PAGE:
Refugee surge brings youth to an aging Europe
Hundreds of thousands of mostly young refugees are fleeing into Europe, where most countries have rapidly aging (and sometimes shrinking) populations.
Europe’s asylum seekers: Who they are, where they’re going, and their chances of staying
For the hundreds of thousands of migrants entering the European Union, their chances of gaining asylum vary greatly depending on where they’re from and in which country they apply.
How the U.S. compares with other countries taking in refugees
Although Europe is struggling to manage the hundreds of thousands of refugees fleeing conflicts in the Middle East, Africa and elsewhere, the countries facing the biggest refugee impacts are the ones closest to the fighting.
The many ways to measure economic inequality
Just what is “economic inequality”? Depends on whom you ask.
Does water’s boiling point change with altitude? Americans aren’t sure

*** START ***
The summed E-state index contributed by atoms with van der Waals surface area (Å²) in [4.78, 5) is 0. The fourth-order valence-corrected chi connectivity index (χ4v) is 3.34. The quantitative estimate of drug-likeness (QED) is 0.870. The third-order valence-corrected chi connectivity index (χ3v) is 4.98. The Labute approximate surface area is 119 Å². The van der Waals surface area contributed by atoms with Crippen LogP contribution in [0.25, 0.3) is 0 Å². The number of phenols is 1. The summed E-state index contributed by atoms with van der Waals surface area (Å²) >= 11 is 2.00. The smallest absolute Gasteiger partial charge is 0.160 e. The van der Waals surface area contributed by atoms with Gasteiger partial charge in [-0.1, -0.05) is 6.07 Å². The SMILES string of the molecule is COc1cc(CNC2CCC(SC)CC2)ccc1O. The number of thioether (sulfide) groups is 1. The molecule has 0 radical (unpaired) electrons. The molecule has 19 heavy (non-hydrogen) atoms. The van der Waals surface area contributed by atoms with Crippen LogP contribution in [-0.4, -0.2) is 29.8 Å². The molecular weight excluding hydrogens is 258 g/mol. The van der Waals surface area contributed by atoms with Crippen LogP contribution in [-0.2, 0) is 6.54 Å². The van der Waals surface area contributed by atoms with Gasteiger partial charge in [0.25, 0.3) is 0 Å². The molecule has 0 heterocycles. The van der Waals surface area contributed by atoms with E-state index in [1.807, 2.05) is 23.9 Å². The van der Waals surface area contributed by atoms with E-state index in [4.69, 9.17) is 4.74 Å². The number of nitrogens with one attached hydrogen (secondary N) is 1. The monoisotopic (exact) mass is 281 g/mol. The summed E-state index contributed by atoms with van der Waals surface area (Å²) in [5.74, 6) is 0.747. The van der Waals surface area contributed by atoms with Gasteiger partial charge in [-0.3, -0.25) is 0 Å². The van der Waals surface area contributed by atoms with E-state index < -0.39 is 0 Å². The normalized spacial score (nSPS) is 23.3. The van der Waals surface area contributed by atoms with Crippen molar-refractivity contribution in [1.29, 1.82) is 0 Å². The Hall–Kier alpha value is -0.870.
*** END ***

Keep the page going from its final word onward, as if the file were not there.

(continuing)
Only 34% of Americans correctly answered a question about the difference (if any) between boiling water in Los Angeles and Denver. So what’s the right answer, and why?
Businesses owned by women, minorities lag in revenue share
The number of businesses owned by women and minorities has grown considerably in recent years, particularly in certain industries, but based on revenue they remain on average considerably smaller than white- or male-owned firms.
Current Congress is looking a little more productive – so far
Legislative productivity may be on an upswing, as lawmakers enacted more bills before their August break than either of the two preceding Congresses.
Proposal could make nearly 5 million workers newly eligible for overtime
Proposed new overtime rules would make nearly 5 million white-collar workers eligible for time-and-a-half – mostly retail and food service managers, office administrators, low-level financial workers and other modestly paid managers and office professionals.
5 facts about Social Security
Social Security has developed into one of the most popular federal programs, though that popularity is tempered by concern over its long-term financial outlook.
The real value of a $15 minimum wage depends on where you live
Although most Americans back a higher minimum wage, wide disparities in local living costs make finding an appropriate rate difficult.